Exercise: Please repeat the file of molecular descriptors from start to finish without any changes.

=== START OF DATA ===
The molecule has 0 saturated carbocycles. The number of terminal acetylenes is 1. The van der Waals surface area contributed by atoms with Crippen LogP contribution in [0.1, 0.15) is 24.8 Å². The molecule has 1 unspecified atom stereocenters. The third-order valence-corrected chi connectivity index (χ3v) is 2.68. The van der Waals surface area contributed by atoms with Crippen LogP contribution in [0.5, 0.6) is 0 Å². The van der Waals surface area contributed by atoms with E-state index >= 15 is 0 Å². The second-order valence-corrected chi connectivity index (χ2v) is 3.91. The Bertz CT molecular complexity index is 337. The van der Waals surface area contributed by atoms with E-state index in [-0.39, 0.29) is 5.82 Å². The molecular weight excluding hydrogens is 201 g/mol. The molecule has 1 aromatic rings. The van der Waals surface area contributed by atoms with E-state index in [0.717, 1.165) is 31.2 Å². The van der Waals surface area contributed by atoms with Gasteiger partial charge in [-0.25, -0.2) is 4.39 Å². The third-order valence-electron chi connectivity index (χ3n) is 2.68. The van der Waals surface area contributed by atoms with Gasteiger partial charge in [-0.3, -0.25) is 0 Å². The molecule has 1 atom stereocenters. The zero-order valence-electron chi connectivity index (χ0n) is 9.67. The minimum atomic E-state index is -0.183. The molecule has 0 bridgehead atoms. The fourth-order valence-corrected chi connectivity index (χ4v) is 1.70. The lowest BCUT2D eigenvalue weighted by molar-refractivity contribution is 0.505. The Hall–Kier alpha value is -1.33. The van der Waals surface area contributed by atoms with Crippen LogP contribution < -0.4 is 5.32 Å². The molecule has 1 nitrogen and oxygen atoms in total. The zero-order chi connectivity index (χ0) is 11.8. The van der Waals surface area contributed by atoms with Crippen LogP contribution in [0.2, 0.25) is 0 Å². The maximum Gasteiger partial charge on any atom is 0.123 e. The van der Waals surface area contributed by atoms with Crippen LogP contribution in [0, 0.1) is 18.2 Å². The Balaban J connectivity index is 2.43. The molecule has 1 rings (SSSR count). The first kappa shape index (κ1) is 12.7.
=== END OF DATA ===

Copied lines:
The molecule has 0 saturated carbocycles. The number of terminal acetylenes is 1. The van der Waals surface area contributed by atoms with Crippen LogP contribution in [0.1, 0.15) is 24.8 Å². The molecule has 1 unspecified atom stereocenters. The third-order valence-corrected chi connectivity index (χ3v) is 2.68. The van der Waals surface area contributed by atoms with Crippen LogP contribution in [0.5, 0.6) is 0 Å². The van der Waals surface area contributed by atoms with E-state index >= 15 is 0 Å². The second-order valence-corrected chi connectivity index (χ2v) is 3.91. The Bertz CT molecular complexity index is 337. The van der Waals surface area contributed by atoms with E-state index in [-0.39, 0.29) is 5.82 Å². The molecular weight excluding hydrogens is 201 g/mol. The molecule has 1 aromatic rings. The van der Waals surface area contributed by atoms with E-state index in [0.717, 1.165) is 31.2 Å². The van der Waals surface area contributed by atoms with Gasteiger partial charge in [-0.25, -0.2) is 4.39 Å². The third-order valence-electron chi connectivity index (χ3n) is 2.68. The van der Waals surface area contributed by atoms with Gasteiger partial charge in [-0.3, -0.25) is 0 Å². The molecule has 1 atom stereocenters. The zero-order valence-electron chi connectivity index (χ0n) is 9.67. The minimum atomic E-state index is -0.183. The molecule has 0 bridgehead atoms. The fourth-order valence-corrected chi connectivity index (χ4v) is 1.70. The lowest BCUT2D eigenvalue weighted by molar-refractivity contribution is 0.505. The Hall–Kier alpha value is -1.33. The van der Waals surface area contributed by atoms with Crippen LogP contribution < -0.4 is 5.32 Å². The molecule has 1 nitrogen and oxygen atoms in total. The zero-order chi connectivity index (χ0) is 11.8. The van der Waals surface area contributed by atoms with Crippen LogP contribution in [0.2, 0.25) is 0 Å². The maximum Gasteiger partial charge on any atom is 0.123 e. The van der Waals surface area contributed by atoms with Crippen LogP contribution in [0, 0.1) is 18.2 Å². The Balaban J connectivity index is 2.43. The molecule has 1 rings (SSSR count). The first kappa shape index (κ1) is 12.7.